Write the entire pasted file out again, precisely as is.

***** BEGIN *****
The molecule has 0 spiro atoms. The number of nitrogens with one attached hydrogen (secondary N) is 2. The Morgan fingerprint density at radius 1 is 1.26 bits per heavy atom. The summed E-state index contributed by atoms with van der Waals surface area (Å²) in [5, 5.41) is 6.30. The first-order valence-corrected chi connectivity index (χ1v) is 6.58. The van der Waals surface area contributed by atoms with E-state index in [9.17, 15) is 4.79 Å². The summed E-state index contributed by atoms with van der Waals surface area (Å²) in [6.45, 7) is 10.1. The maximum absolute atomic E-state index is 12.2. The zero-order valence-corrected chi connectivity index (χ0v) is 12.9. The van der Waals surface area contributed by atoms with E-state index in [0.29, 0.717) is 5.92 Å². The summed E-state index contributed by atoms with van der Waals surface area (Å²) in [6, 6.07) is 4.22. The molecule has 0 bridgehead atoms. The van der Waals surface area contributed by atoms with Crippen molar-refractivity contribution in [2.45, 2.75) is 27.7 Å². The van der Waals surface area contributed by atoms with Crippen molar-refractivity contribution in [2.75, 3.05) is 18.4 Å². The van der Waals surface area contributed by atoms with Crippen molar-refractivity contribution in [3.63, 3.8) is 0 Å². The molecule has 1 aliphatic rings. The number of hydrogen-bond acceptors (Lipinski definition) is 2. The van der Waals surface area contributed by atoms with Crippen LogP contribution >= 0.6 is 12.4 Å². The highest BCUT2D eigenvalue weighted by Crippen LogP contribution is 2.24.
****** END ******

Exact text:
The molecule has 0 spiro atoms. The number of nitrogens with one attached hydrogen (secondary N) is 2. The Morgan fingerprint density at radius 1 is 1.26 bits per heavy atom. The summed E-state index contributed by atoms with van der Waals surface area (Å²) in [5, 5.41) is 6.30. The first-order valence-corrected chi connectivity index (χ1v) is 6.58. The van der Waals surface area contributed by atoms with E-state index in [9.17, 15) is 4.79 Å². The summed E-state index contributed by atoms with van der Waals surface area (Å²) in [6.45, 7) is 10.1. The maximum absolute atomic E-state index is 12.2. The zero-order valence-corrected chi connectivity index (χ0v) is 12.9. The van der Waals surface area contributed by atoms with E-state index in [0.29, 0.717) is 5.92 Å². The summed E-state index contributed by atoms with van der Waals surface area (Å²) in [6, 6.07) is 4.22. The molecule has 0 bridgehead atoms. The van der Waals surface area contributed by atoms with Crippen molar-refractivity contribution in [2.45, 2.75) is 27.7 Å². The van der Waals surface area contributed by atoms with Crippen molar-refractivity contribution in [2.75, 3.05) is 18.4 Å². The van der Waals surface area contributed by atoms with Crippen molar-refractivity contribution in [3.63, 3.8) is 0 Å². The molecule has 1 aliphatic rings. The number of hydrogen-bond acceptors (Lipinski definition) is 2. The van der Waals surface area contributed by atoms with Crippen LogP contribution >= 0.6 is 12.4 Å². The highest BCUT2D eigenvalue weighted by Crippen LogP contribution is 2.24.